Heterotrophic plate count
EPA Designation Regulated
EPA Classification Microorganisms
EPA Levels 1,2 n/a MCLG (mg/L)
TT3 MCLG (mg/L)
Alternative Names none
Sources HPC measures a range of bacteria that are naturally present in the environment
The number of colonies of heterotrophic bacteria grown on selected solid media at a given temperature and incubation period, usually expressed in number of bacteria per milliliter of sample.

Overview

The number of colonies of heterotrophic bacteria grown on selected solid media at a given temperature and incubation period, usually expressed in number of bacteria per milliliter of sample.

Health Effects

HPC has no health effects; it is an analytic method used to measure the variety of bacteria that are common in water. The lower the concentration of bacteria in drinking water, the better maintained the water system is.

EPA Data Source: Heterotrophic plate count

EPA Definitions:

1Maximum Contaminant Level Goal (MCLG) - The level of a contaminant in drinking water below which there is no known or expected risk to health. MCLGs allow for a margin of safety and are non-enforceable public health goals.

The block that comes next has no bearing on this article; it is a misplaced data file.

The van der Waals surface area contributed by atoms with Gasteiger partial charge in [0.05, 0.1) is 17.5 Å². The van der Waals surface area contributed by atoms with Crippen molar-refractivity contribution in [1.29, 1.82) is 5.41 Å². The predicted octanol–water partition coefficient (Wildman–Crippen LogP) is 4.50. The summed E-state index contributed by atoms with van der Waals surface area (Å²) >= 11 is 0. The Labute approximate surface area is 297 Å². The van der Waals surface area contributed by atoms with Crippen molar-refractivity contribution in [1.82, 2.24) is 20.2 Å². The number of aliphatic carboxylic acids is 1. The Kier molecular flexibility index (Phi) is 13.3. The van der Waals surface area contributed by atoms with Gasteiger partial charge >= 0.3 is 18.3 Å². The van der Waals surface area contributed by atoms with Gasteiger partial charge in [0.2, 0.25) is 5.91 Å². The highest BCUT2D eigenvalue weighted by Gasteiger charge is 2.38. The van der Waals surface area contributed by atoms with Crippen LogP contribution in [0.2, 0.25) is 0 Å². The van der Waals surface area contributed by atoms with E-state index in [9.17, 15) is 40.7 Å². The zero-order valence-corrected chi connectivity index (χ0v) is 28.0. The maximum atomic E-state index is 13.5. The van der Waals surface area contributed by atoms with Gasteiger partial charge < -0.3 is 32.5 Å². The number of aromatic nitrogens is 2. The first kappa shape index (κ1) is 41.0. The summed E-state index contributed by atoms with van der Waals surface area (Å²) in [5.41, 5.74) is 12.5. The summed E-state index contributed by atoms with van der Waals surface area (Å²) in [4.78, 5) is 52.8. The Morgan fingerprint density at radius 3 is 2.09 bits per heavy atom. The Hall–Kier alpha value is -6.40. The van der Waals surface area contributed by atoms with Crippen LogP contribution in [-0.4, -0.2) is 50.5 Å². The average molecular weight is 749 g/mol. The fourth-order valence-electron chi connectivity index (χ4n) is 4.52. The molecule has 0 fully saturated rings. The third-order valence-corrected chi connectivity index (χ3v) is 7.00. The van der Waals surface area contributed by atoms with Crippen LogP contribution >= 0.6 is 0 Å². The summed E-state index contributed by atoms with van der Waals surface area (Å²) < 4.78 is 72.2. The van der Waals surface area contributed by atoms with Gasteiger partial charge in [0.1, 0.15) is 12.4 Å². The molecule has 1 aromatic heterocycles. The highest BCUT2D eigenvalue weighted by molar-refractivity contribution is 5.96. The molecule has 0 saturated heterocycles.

Maximum Contaminant Level (MCL) - The highest level of a contaminant that is allowed in drinking water. MCLs are set as close to MCLGs as feasible using the best available treatment technology and taking cost into consideration. MCLs are enforceable standards.

Maximum Residual Disinfectant Level Goal (MRDLG) - The level of a drinking water disinfectant below which there is no known or expected risk to health. MRDLGs do not reflect the benefits of the use of disinfectants to control microbial contaminants.

(TT) Treatment Technique - A required process intended to reduce the level of a contaminant in drinking water.

Maximum Residual Disinfectant Level (MRDL) - The highest level of a disinfectant allowed in drinking water. There is convincing evidence that addition of a disinfectant is necessary for control of microbial contaminants.

2 Units are in milligrams per liter (mg/L) unless otherwise noted. Milligrams per liter are equivalent to parts per million.